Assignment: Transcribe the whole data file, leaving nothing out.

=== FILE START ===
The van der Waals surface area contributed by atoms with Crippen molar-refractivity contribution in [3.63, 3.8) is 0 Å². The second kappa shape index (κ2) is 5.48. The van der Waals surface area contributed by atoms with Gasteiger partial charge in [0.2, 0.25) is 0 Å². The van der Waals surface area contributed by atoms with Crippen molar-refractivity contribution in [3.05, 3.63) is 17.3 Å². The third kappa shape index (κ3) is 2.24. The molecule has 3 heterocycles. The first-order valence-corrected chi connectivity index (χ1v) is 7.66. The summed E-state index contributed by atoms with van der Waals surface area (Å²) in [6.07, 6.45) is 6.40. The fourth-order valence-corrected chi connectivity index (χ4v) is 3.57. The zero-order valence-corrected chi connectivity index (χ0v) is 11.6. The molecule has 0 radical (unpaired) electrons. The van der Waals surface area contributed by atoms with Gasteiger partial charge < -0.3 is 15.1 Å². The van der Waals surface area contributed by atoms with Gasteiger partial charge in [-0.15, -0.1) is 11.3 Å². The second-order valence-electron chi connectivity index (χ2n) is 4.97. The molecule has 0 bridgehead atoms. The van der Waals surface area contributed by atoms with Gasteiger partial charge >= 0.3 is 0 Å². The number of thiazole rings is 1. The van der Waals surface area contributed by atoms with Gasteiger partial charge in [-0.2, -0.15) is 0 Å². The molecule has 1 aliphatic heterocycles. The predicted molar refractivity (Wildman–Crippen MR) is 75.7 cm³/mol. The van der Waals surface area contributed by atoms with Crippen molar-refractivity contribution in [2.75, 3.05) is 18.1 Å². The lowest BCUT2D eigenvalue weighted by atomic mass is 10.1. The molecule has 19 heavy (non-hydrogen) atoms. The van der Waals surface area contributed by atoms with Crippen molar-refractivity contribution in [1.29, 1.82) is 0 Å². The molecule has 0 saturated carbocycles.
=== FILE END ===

The van der Waals surface area contributed by atoms with Crippen molar-refractivity contribution in [3.63, 3.8) is 0 Å². The second kappa shape index (κ2) is 5.48. The van der Waals surface area contributed by atoms with Gasteiger partial charge in [0.2, 0.25) is 0 Å². The van der Waals surface area contributed by atoms with Crippen molar-refractivity contribution in [3.05, 3.63) is 17.3 Å². The third kappa shape index (κ3) is 2.24. The molecule has 3 heterocycles. The first-order valence-corrected chi connectivity index (χ1v) is 7.66. The summed E-state index contributed by atoms with van der Waals surface area (Å²) in [6.07, 6.45) is 6.40. The fourth-order valence-corrected chi connectivity index (χ4v) is 3.57. The zero-order valence-corrected chi connectivity index (χ0v) is 11.6. The molecule has 0 radical (unpaired) electrons. The van der Waals surface area contributed by atoms with Gasteiger partial charge < -0.3 is 15.1 Å². The van der Waals surface area contributed by atoms with Gasteiger partial charge in [-0.15, -0.1) is 11.3 Å². The second-order valence-electron chi connectivity index (χ2n) is 4.97. The molecule has 0 bridgehead atoms. The van der Waals surface area contributed by atoms with Gasteiger partial charge >= 0.3 is 0 Å². The number of thiazole rings is 1. The van der Waals surface area contributed by atoms with Gasteiger partial charge in [-0.2, -0.15) is 0 Å². The molecule has 1 aliphatic heterocycles. The predicted molar refractivity (Wildman–Crippen MR) is 75.7 cm³/mol. The van der Waals surface area contributed by atoms with Crippen molar-refractivity contribution in [2.75, 3.05) is 18.1 Å². The lowest BCUT2D eigenvalue weighted by atomic mass is 10.1. The molecule has 19 heavy (non-hydrogen) atoms. The van der Waals surface area contributed by atoms with Crippen molar-refractivity contribution in [1.29, 1.82) is 0 Å². The molecule has 0 saturated carbocycles.